Fear Factor

Have you ever been afraid? Sure, I think just about everyone can relate to that gut-wrenching feeling of fear. The panicked, flight or fight response when your body tenses up or goes into complete meltdown because of some deep seated fear of dying, or falling off a cliff, or your youngest going off to kindergarten, or being poisoned by some foul toad bewitched by an unlikely fairy godmother. Well. You get my point. Big fears are easy to pinpoint and easy to explain away.

Yet, what about the little fears? The nagging, “uncomfortable” feelings that are not rational fears, but take hold of you nonetheless? Do we talk about those fears? Do we even call them fears? “Anxieties” perhaps? Unease. Apprehension. Worry. Perhaps this worldwide pandemic has heightened those unforeseen thoughts for you as it has for me. Do I send my kid to school this fall? Do I ride public transit ever again? Why am I finding it so nerve-wracking to be driving on a four lane highway again after so many months of going nowhere? Will I ever fit into real pants again?

I must tell you a little story about my weekend in order to assist you in following my web of convoluted thoughts about fear, and consequently, my muse this week. We spent the weekend up at the trailer, near the lake and welcoming the final weeks of Canadian summer (albeit a strange one à la Covid-19). My beloved convinced me it was a perfect opportunity to spend a little time canoeing with him. Now, I like canoeing. I used to canoe often. I’ve even canoed with my husband. I’m not a white-water portage expedition canoer, but I can paddle. Yep, I can even steer the motorless boat! Still, the initial reaction to the invitation was fear. I have not been in a dugout piece of floating wood in a very long time. Years. I’m a little curvier now. And less agile. And a whole lot “awkwarder” in a wobbly floatation device than I used to be.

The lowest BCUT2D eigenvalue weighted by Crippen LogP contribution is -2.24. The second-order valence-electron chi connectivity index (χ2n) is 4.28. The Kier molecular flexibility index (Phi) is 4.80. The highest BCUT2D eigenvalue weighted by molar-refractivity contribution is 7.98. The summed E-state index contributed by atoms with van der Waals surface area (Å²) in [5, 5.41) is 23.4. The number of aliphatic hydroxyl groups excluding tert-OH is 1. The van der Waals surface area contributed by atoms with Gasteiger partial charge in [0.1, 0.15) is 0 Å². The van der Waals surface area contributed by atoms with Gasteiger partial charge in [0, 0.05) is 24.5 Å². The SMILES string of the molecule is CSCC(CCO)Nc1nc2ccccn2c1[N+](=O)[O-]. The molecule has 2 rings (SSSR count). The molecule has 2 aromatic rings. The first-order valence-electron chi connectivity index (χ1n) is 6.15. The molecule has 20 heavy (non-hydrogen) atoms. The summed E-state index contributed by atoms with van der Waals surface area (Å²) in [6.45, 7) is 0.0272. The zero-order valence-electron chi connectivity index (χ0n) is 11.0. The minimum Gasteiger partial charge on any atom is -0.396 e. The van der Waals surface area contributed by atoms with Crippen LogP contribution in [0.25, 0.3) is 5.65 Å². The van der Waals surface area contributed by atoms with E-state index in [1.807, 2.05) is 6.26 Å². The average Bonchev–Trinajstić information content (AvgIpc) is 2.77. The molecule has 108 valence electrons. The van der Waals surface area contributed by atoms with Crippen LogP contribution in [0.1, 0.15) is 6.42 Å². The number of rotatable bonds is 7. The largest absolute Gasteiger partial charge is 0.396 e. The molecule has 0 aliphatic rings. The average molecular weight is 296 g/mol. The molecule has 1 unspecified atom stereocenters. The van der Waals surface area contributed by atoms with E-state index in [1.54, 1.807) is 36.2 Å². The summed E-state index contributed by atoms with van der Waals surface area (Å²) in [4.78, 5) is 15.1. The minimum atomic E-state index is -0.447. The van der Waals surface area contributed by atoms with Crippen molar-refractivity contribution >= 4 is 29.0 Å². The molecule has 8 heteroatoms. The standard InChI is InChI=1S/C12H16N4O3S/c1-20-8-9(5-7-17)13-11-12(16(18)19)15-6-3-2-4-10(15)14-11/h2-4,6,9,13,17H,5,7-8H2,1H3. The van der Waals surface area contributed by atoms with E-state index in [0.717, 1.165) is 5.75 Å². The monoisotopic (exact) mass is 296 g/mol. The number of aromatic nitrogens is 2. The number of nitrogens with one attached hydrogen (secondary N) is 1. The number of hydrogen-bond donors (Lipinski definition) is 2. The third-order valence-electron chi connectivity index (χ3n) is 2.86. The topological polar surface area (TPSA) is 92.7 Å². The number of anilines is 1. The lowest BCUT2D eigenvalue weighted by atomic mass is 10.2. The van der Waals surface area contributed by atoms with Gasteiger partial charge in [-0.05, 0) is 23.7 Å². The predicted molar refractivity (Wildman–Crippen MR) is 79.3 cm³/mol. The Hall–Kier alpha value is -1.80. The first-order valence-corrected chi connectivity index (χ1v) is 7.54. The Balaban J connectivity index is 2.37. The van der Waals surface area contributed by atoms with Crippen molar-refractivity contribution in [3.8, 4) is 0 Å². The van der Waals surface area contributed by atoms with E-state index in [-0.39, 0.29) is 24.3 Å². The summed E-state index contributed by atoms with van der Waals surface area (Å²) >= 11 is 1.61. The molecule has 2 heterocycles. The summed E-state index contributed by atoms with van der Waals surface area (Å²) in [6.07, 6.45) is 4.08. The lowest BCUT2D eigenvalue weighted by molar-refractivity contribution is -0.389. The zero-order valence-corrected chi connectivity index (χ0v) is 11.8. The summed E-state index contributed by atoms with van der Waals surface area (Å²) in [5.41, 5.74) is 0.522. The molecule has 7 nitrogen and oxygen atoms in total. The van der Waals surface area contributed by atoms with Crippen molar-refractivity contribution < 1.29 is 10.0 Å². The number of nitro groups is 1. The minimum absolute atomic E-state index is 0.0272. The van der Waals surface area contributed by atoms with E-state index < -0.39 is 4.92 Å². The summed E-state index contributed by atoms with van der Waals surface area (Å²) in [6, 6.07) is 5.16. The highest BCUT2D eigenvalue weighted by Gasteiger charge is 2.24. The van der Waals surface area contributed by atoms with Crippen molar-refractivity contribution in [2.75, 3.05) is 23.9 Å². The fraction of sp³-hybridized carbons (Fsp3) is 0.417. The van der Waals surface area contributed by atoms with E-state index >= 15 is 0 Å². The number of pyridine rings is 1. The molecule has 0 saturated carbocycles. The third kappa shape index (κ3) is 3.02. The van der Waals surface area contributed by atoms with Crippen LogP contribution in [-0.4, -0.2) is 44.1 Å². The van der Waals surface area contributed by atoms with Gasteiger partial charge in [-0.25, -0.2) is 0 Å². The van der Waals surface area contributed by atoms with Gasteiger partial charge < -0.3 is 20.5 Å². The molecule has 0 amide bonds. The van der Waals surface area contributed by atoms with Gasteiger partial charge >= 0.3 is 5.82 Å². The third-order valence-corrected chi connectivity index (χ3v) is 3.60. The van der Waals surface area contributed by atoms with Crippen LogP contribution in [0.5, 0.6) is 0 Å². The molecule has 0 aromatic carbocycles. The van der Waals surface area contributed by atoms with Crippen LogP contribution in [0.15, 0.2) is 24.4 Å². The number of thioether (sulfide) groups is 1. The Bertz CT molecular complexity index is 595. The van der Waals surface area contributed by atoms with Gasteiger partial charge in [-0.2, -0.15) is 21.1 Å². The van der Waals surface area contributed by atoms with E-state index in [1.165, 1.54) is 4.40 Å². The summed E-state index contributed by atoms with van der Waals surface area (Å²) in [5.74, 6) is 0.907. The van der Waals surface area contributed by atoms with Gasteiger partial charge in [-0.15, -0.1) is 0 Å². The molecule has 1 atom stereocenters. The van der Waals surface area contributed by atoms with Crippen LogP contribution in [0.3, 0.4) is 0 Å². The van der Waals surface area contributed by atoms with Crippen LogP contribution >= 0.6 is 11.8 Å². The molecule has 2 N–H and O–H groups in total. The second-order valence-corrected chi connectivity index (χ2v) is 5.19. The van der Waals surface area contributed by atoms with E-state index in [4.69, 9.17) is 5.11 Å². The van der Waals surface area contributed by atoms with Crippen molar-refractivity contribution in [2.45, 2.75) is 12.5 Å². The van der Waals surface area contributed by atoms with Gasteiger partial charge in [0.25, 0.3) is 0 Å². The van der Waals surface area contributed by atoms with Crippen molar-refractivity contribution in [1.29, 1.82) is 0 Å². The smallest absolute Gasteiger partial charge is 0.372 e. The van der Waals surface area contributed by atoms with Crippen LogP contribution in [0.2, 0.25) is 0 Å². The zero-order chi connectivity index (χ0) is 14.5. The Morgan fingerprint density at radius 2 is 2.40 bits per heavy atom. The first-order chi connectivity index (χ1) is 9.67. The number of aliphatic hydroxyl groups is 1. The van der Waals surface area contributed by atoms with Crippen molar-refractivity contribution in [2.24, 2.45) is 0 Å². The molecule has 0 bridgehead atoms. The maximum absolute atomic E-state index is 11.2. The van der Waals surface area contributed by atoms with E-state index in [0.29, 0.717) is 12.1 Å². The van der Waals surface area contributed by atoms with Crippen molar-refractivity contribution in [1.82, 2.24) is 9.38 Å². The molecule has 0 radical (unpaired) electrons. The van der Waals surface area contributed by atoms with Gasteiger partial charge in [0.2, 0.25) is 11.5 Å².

Our old canoe was light, and very tippy, and sank to about an inch off the water’s surface. But, our new-to-us boat is wider and sturdier and “will certainly hold you” assures my beloved. I agree to a short paddle. Then fear. True, my fear was irrational. There was no reason for it. No clear explanation of why my brain went to where it went. I had a lifejacket. I can swim and paddle and have a partner with me. We were barely going offshore. Yet, there it crept: the nagging trepidation of the what if’s.

As I thought about those feelings and how irrational they were (we had a delightful time on the water by the way!) I was reminded of 2 Timothy 1:7. The Amplified version expands it out nicely:

For God did not give us a spirit of timidity (of cowardice, of craven and cringing and fawning fear), but [He has given us a spirit] of power and of love and of calm and well-balanced mind and discipline and self-control.

2 Timothy 1:7 AMPC

Why do we get so caught up in our petty thoughts when the God of the Universe has given us a spirit of power and a mind that is in control? Do we let Satan weasel his way into our thoughts and twist them into self doubts, creeping anxieties and irrational fears? How much more does God want me to share my faith? Surely more than He wants me to try paddling a canoe after so many years. And yet, so many of us have an underlying fear factor there, too. Why do we find it so hard to share our faith? God is bigger than those fears! He gives us the power and the confidence and an extra dose of love to push us along the way. Like the gentle wake of our canoe, may you be encouraged by the wave of power that is God promised, and may calmness and self-control be your guides this week as you paddle through your faith journey, one small fear at a time!